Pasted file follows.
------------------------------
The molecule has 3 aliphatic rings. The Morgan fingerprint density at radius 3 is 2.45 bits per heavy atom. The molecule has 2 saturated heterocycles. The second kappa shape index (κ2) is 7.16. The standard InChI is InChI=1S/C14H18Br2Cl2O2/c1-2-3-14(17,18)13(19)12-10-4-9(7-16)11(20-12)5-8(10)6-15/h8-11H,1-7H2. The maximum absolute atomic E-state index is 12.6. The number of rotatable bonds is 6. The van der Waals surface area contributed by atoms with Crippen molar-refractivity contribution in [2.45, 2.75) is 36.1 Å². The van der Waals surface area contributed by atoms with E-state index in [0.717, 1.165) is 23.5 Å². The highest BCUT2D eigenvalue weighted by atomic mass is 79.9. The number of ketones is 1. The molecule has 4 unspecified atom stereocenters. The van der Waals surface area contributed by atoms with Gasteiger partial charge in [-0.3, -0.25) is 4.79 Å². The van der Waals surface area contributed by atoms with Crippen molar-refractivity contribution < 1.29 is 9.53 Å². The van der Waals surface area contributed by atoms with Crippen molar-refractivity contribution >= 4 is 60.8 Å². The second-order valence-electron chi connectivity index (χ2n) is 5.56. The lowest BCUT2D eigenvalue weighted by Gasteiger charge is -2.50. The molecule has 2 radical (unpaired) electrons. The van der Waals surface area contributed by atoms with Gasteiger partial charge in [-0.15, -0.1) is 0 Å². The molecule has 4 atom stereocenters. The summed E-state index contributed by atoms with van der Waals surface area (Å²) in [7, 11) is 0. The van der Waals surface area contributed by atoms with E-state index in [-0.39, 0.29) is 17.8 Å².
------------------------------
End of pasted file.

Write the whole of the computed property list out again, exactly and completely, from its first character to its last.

The molecule has 3 aliphatic rings. The Morgan fingerprint density at radius 3 is 2.45 bits per heavy atom. The molecule has 2 saturated heterocycles. The second kappa shape index (κ2) is 7.16. The standard InChI is InChI=1S/C14H18Br2Cl2O2/c1-2-3-14(17,18)13(19)12-10-4-9(7-16)11(20-12)5-8(10)6-15/h8-11H,1-7H2. The maximum absolute atomic E-state index is 12.6. The number of rotatable bonds is 6. The van der Waals surface area contributed by atoms with Crippen molar-refractivity contribution in [2.45, 2.75) is 36.1 Å². The van der Waals surface area contributed by atoms with E-state index in [0.717, 1.165) is 23.5 Å². The highest BCUT2D eigenvalue weighted by atomic mass is 79.9. The number of ketones is 1. The molecule has 4 unspecified atom stereocenters. The van der Waals surface area contributed by atoms with Gasteiger partial charge in [-0.3, -0.25) is 4.79 Å². The van der Waals surface area contributed by atoms with Crippen molar-refractivity contribution < 1.29 is 9.53 Å². The van der Waals surface area contributed by atoms with Crippen molar-refractivity contribution >= 4 is 60.8 Å². The second-order valence-electron chi connectivity index (χ2n) is 5.56. The lowest BCUT2D eigenvalue weighted by Gasteiger charge is -2.50. The molecule has 2 radical (unpaired) electrons. The van der Waals surface area contributed by atoms with Gasteiger partial charge in [-0.15, -0.1) is 0 Å². The molecule has 4 atom stereocenters. The summed E-state index contributed by atoms with van der Waals surface area (Å²) in [7, 11) is 0. The van der Waals surface area contributed by atoms with E-state index in [-0.39, 0.29) is 17.8 Å².